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How This Bordeaux Wine Tasted After 14 Months In Space

How This Bordeaux Wine Tasted After 14 Months In Space

Luxembourg-based Space Cargo Unlimited sent 12 bottles of Bordeaux wine into outer space 14 months ago to study the impact of microgravity. With the wines returned to Earth, it was time for the taste test.

And?

“Unanimously, the wines were considered to be great wines, which means that despite the 14-month stay on the international space station, the ‘space wine,’ was very well evaluated sensorially,” said Philippe Darriet, director of the Oenology research department at the University of Bordeaux, in a statement.

Phew.

But why launch a dozen perfectly good bottles of Petrus wine into space? The decision was part of Mission WISE, a private applied space research program. The organization is looking for ways to study the effects of microgravity on biological systems in the hopes of discovering insights that could help farmers adapt to global warming.

So on November 2, 2019, the 12 bottles of Petrus were carried to the International Space Station courtesy of French-Italian Thales Alenia Space and the U.S. company Nanoracks. They returned to Earth on January 14, 2021, on a SpaceX rocket.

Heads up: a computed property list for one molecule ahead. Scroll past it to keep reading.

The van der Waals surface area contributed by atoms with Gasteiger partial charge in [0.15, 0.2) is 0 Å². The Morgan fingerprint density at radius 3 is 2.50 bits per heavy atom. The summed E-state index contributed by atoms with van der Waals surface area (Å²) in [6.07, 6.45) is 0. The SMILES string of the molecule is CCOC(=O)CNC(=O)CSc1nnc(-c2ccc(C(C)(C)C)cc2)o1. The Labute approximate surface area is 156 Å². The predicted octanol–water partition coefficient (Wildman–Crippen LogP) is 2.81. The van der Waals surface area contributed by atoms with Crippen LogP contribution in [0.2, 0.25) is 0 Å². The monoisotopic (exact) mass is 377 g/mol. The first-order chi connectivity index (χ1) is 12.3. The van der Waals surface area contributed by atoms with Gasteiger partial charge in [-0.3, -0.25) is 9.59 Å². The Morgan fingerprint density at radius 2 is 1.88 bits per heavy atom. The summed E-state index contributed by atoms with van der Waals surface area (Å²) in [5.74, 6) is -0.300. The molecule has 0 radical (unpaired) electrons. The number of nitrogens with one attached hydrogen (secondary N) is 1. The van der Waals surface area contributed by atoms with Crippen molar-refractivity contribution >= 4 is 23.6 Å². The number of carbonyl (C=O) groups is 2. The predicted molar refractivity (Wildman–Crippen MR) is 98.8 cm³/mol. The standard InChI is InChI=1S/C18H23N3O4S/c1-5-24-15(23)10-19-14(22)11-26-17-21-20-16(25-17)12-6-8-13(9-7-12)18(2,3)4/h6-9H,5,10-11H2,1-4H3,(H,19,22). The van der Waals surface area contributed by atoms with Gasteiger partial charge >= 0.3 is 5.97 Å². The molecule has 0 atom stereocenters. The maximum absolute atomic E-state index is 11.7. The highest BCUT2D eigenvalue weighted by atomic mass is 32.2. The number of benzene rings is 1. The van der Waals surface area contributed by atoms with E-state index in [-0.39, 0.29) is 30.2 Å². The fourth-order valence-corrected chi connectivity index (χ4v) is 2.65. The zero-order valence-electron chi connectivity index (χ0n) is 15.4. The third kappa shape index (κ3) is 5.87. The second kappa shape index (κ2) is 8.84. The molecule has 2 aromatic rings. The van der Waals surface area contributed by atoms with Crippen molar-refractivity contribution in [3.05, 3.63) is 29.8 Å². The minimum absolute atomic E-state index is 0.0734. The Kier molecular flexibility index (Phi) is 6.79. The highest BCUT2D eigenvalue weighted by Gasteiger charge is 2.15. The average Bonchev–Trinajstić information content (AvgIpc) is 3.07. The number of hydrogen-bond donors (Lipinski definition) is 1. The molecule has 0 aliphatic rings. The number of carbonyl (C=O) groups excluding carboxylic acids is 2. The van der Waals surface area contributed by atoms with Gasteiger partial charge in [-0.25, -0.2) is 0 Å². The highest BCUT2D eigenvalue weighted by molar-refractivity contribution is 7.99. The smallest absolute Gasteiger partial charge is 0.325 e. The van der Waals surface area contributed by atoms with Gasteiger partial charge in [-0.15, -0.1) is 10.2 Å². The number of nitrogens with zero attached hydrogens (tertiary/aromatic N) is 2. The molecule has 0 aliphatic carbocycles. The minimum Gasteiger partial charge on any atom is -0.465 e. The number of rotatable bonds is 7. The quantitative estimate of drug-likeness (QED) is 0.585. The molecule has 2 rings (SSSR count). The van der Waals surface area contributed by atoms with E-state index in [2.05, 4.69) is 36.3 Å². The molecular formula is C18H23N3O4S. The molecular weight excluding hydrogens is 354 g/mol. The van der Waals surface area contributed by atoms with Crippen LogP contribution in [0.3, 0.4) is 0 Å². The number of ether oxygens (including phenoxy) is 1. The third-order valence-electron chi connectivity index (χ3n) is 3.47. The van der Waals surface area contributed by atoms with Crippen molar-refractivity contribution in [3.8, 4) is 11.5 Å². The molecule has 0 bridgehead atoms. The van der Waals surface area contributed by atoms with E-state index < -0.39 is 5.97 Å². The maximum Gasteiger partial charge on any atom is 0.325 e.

From there, they were returned to Bordeaux where they are undergoing extensive testing to see how their biology was impacted. But as that testing got underway, the temptation to put them to the taste test was too strong.

So the teams organized the tasting on March 1 at the Institut des Sciences de la Vigne et du Vins in Bordeaux. The 12-member panel included 5 professional tasters.

According to a press release summarizing the judging: “Differences were perceived concerning the color of the wines. Concerning aroma and taste components: the two wines were described with a rich vocabulary attesting to remarkable olfactory and gustatory complexity; sensory dimensions of sweetness, harmony, and persistence were particularly noted.”

In addition to the wine, the partners sent 320 vine canes to the space station. Those are also undergoing testing, but researchers have said that there already seems to be some noticeable impact: The canes are growing faster and showing buds earlier than canes that have remained on Earth.

While that finding is preliminary, the hope is that the research will also yield insights that can help the wine industry.

Published at Sun, 28 Mar 2021 20:36:07 +0000